The approach to the 11th requires absolute pinpoint accuracy. This green

might be the most undulated surface on the property. Note the subtle tilt

towards the hazard from fairway thru the green. Form and function working in

harmony. Schulties created sustainability into his magnificent design.

 

 

 

 

 

 

 

 

The par 5 12th is considered the signature hole on the property and for good

reason. The longest hole at Gleneagles is a mighty 637 yards from the back

tee. The fairway rolls and meanders alongside a slithering waterway.

Eventually, you reach the approach to this green on this double dog leg right

. . . short is wet, long is a McGyver episode (I needed a swiss army knife and

a roll of duct tape to get up and down from long left of the green). Nothing less

than three solid strikes here will do.

 

 

 

 

 

 

 

 

 

The 13th is a prime example of the waves and contour that Schulties created

on the Legends design.

 

 

 

 

 

 

 

 

The shortest and most striking par 3 at Gleneagles is the 141 yard - 15th.

Nowhere to hide here, avoid the water, but don't over do it - the massively

steep Mackenzie style bunker is a tough escape.

 

 

 

 

 

 

 

 

 

The best test of your ball striking comes late on the Legends course (at the

16th), at nearly 460 yards from the back tees (440 blue), it takes two striped

shots here to walk with par or better. This a championship golf hole of the

highest caliber, and is visually stunning as well.

 

 

 


 

 

 

 

 

As a veteran turf guy, I always admire the work of my fellow agronomists,

especially from the uber talented superintendent Jason Bagwell and his staff.

16th fairway bunker (pictured above) - Impeccable.

 

 

 

 

 

 

 

 

 

The par 3 - 17th, plays 175 yards to this back pin position. Notice the

sharpness of Schulties' exquisite sand work on the Legends, reminiscent

of the classic work of Dr. Alister Mackenzie from nearly a century ago.

 

 

 

 

 

 

 

 

 

Tee view on the 549 yard par 5 - 18th. A slight cut or straight shot between

the left tree line and large Banyan on the right is ideal here.

 

 

 

 

 

 

 

 

 

Heading home.

 

 

 

 

 

 

 

 

 

Foliage is a big part of the beauty at Gleneagles, just off the 18th fairway

Crotons and Copper Plant frame the 419 Bermuda turf.


 

 

 

 

 

 

 

 

A closer view of the approach on the last shows how well Schulties crafted

subtle tilt to the fairways creating great variety to the types of shots required

to score well here.

 

 

 

 

 

 

 

 

 

 

When you putt out here on the 18th green at Gleneagles Legends, all you

want to do is head back to 1st tee and play it again. That's the sign of a

fun and challenging course design and a memorable experience.

 

 

Schulties and the staff at Gleneagles deserve tons of credit for taking what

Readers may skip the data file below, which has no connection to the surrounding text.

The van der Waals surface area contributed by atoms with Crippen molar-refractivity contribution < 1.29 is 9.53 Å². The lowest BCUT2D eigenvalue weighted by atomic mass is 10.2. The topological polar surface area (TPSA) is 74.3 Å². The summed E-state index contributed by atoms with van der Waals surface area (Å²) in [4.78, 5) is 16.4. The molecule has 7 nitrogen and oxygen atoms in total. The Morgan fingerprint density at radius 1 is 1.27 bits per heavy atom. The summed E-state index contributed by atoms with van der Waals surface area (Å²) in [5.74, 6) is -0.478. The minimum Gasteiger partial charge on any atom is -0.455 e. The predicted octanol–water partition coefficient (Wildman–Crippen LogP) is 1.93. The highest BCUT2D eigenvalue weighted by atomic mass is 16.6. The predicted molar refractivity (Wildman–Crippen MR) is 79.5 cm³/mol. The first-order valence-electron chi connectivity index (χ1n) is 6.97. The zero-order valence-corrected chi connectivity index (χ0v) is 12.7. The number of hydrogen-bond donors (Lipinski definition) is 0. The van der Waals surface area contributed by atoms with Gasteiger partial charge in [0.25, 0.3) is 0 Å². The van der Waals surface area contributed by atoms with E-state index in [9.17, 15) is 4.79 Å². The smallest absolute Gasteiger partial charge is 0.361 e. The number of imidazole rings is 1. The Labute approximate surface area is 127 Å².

was once ordinary and turning the Legends into something extremely unique.

For those fortunate to be members at Gleneagles, you're aware of what a

gem it is.


In February of 2014, Colin Montgomery filmed an entire episode of Golf Channel

Academy at Gleneagles Country Club.

 

 

 

 

 

For more info on Gleneagles Country Club and the Legends Course visit:

http://www.gleneagles.cc/Club/Scripts/Home/home.asp

 

 

 

 

 

 

 

 

 

 

 

 

 

 


 
Salish Cliffs Golf Club PDF Print E-mail


By Jason Bruno

The last stop on our Pacific Northwest summer tour was Salish Cliffs in the town of Shelton,

just minutes away from Olympia, Washington. After playing links golf at Bandon Dunes resort,

then being on the rugged terrain of Chambers Bay, and hiking it to the desert area for a spin

around McLay Kidd's brilliant design at Gamble Sands, it was time for a traditional style tree

lined Northwest routing at Salish Cliffs. This 7,269 yard Gene Bates design features 320 acres

and extreme elevation changes through out the routing.


 

The Clubhouse and course at Salish Cliffs are part of the Little Creek Casino Resort owned by The

Squaxin Island Tribe. At just four years since its opening on September, 2011, Salish Cliffs has

become a favorite of the region. Views of the Kamilche Valley, and beautiful native flora only add

to Gene Bates' brilliant routing.

 



The 514 yd par 5 first hole (from the tournament tees - 6766 yards) requires a soft left to right

ball flight around tall foliage that guards the right side of the fairway, from there you can give it a

go.

 


photo courtesy of Salish Cliffs

The second hole is another that moves left to right, this par 4 plays only 276 yards from the

Tournament tee and only 250 yards from the Players tee. If you're gonna get on the board early,

these first two holes set you up for good birdie chances.

 




second green




233 yard par 3 third hole plays much shorter because of the elevated tee, but there is nowhere

for a big miss here. Short is fine, and so is the left bunker . . . but a wayward miss will get